The Company has chosen to separate the principal executive officer and board chairman positions as a matter of good corporate governance and to efficiently utilize the skills and time of the individuals who currently serve in these positions. Our CEO is responsible for the day to day leadership and performance of the Company, whereas our Chairman of the Board provides the strategic direction for the Company and presides over meetings of the full Board (excerpt from 2010 proxy statement for Berkshire Bancorp).

Allegany Technologies, Amazon, and Forrester Research support the CEO duality leadership structure as follows:

Under the Company’s Certificate of Incorporation, Amended and Restated Bylaws and Corporate Governance Guidelines, the Board of Directors has the flexibility to determine whether it is in the best interests of the Company and its stockholders to separate or combine the roles of Chairman and Chief Executive Officer of the Company at any given time. Whenever a Chairman and/or Chief Executive Officer is appointed, the Board of Directors assesses whether the roles should be separated or combined based upon its evaluation of, among other things, the existing composition of the Board of Directors and the circumstances at the time. While it retains the discretion to separate the roles in the future as it deems appropriate and acknowledges that there is no single best organizational model that is most effective in all circumstances, our Board of Directors currently believes that the Company and its stockholders are best served by having Mr. Hassey hold both of these positions concurrently.

The Board of Directors believes that having Mr. Hassey serve both as Chairman and Chief Executive Officer promotes unified leadership and direction for the Company, which more efficiently allows for a single, clear focus on the implementation of the Company’s strategy and business plans to maximize stockholder value. This leadership structure has resulted in the growth and financial success of the Company since Mr. Hassey began to serve in both capacities in May 2004. In addition, the Board of Directors believes that Mr. Hassey, serving in his respective capacities as Chairman and Chief Executive Officer, has served as an effective bridge between the Board of Directors and the Company’s management (excerpt from 2010 proxy statement for Allegheny Technologies).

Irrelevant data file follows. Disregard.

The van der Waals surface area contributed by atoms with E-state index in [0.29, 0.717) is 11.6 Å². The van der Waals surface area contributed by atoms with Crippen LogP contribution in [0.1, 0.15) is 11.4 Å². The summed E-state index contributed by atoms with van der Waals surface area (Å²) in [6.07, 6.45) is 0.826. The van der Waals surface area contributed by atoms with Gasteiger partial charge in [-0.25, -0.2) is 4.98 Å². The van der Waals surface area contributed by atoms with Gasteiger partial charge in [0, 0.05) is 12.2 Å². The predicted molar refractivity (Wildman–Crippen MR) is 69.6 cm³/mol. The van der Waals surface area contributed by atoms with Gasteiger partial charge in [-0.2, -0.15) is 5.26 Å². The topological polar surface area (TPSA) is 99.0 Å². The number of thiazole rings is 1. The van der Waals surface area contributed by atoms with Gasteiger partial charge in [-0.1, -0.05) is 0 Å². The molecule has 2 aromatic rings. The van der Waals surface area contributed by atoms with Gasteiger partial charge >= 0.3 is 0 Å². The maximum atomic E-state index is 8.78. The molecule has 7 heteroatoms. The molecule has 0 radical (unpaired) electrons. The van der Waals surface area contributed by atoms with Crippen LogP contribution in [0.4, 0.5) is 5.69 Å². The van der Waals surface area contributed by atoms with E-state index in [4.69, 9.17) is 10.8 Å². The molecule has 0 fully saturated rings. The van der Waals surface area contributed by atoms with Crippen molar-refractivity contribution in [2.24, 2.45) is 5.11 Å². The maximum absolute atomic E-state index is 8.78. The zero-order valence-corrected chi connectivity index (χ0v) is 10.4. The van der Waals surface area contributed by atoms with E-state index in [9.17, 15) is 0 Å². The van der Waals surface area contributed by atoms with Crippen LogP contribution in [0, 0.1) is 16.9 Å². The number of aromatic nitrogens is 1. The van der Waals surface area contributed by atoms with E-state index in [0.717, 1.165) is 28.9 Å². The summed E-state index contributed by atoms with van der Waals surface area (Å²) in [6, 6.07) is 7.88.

The Board is responsible for the control and direction of the Company. The Board represents the Company’s shareholders and its primary purpose is to build long-term shareholder value. The Chair of the Board is selected by the Board and currently is the CEO of the Company, Jeff Bezos. The Board believes that this leadership structure is appropriate for the Company given Mr. Bezos’ role in founding the Company and his significant ownership stake. The Board believes that this leadership structure improves the Board’s ability to focus on key policy and operational issues and helps the Company operate in the long-term interests of its shareholders. In addition, the independent directors on the Board have appointed a lead director from the Board’s independent directors, currently Mr. Ryder. The lead director presides over the executive sessions of the independent directors, chairs Board meetings in the Chair’s absence, and provides direction on agendas, schedules and materials for Board meetings that will be most helpful to the independent directors (excerpt from 2010 proxy statement for Amazon).

At the present time, Mr. Colony serves as both Chairman of the Board and Chief Executive Officer. Mr. Colony is a significant stockholder in Forrester, beneficially owning approximately 35.3% of our outstanding common stock. As such, we believe it is appropriate that he set the agenda for the Board of Directors in addition to serving as the Chief Executive Officer. We also do not believe that the size of the Company warrants the division of these responsibilities. We do not have a single lead director because our Board is small enough that the independent directors work effectively together as a group and the presiding director at meetings of the independent directors rotates among the chairmen of the committees (excerpt from 2010 proxy statement for Forrester Research).